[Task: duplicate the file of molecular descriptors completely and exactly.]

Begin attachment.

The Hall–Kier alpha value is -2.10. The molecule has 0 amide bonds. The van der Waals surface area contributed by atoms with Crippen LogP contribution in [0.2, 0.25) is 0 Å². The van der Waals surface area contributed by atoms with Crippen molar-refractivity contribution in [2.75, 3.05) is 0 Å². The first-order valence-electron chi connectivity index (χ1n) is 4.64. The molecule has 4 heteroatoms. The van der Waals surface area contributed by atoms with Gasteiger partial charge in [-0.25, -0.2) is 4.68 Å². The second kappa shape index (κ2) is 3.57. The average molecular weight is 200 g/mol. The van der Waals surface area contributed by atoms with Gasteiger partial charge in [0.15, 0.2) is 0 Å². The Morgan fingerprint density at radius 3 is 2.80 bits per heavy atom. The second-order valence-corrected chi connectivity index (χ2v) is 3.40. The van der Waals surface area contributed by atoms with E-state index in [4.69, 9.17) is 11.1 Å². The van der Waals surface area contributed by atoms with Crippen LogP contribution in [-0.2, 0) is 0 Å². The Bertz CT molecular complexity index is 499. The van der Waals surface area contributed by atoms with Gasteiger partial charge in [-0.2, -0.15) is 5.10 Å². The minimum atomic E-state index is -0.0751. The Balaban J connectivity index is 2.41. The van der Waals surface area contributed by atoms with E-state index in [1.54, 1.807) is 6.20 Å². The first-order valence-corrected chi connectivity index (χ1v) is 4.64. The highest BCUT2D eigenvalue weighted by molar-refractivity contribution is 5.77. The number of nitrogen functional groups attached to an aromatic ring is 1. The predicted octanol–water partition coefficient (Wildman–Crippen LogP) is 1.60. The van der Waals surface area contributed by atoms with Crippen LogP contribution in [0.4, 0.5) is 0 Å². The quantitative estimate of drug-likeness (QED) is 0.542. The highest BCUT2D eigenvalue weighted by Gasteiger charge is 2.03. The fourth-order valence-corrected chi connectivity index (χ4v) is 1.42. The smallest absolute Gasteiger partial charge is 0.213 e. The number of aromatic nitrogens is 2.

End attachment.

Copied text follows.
The Hall–Kier alpha value is -2.10. The molecule has 0 amide bonds. The van der Waals surface area contributed by atoms with Crippen LogP contribution in [0.2, 0.25) is 0 Å². The van der Waals surface area contributed by atoms with Crippen molar-refractivity contribution in [2.75, 3.05) is 0 Å². The first-order valence-electron chi connectivity index (χ1n) is 4.64. The molecule has 4 heteroatoms. The van der Waals surface area contributed by atoms with Gasteiger partial charge in [-0.25, -0.2) is 4.68 Å². The second kappa shape index (κ2) is 3.57. The average molecular weight is 200 g/mol. The van der Waals surface area contributed by atoms with Gasteiger partial charge in [0.15, 0.2) is 0 Å². The Morgan fingerprint density at radius 3 is 2.80 bits per heavy atom. The second-order valence-corrected chi connectivity index (χ2v) is 3.40. The van der Waals surface area contributed by atoms with E-state index in [4.69, 9.17) is 11.1 Å². The van der Waals surface area contributed by atoms with Crippen LogP contribution in [-0.2, 0) is 0 Å². The Bertz CT molecular complexity index is 499. The van der Waals surface area contributed by atoms with Gasteiger partial charge in [-0.2, -0.15) is 5.10 Å². The minimum atomic E-state index is -0.0751. The Balaban J connectivity index is 2.41. The van der Waals surface area contributed by atoms with E-state index in [1.54, 1.807) is 6.20 Å². The first-order valence-corrected chi connectivity index (χ1v) is 4.64. The highest BCUT2D eigenvalue weighted by molar-refractivity contribution is 5.77. The number of nitrogen functional groups attached to an aromatic ring is 1. The predicted octanol–water partition coefficient (Wildman–Crippen LogP) is 1.60. The van der Waals surface area contributed by atoms with Crippen LogP contribution in [0.4, 0.5) is 0 Å². The quantitative estimate of drug-likeness (QED) is 0.542. The highest BCUT2D eigenvalue weighted by Gasteiger charge is 2.03. The fourth-order valence-corrected chi connectivity index (χ4v) is 1.42. The smallest absolute Gasteiger partial charge is 0.213 e. The number of aromatic nitrogens is 2.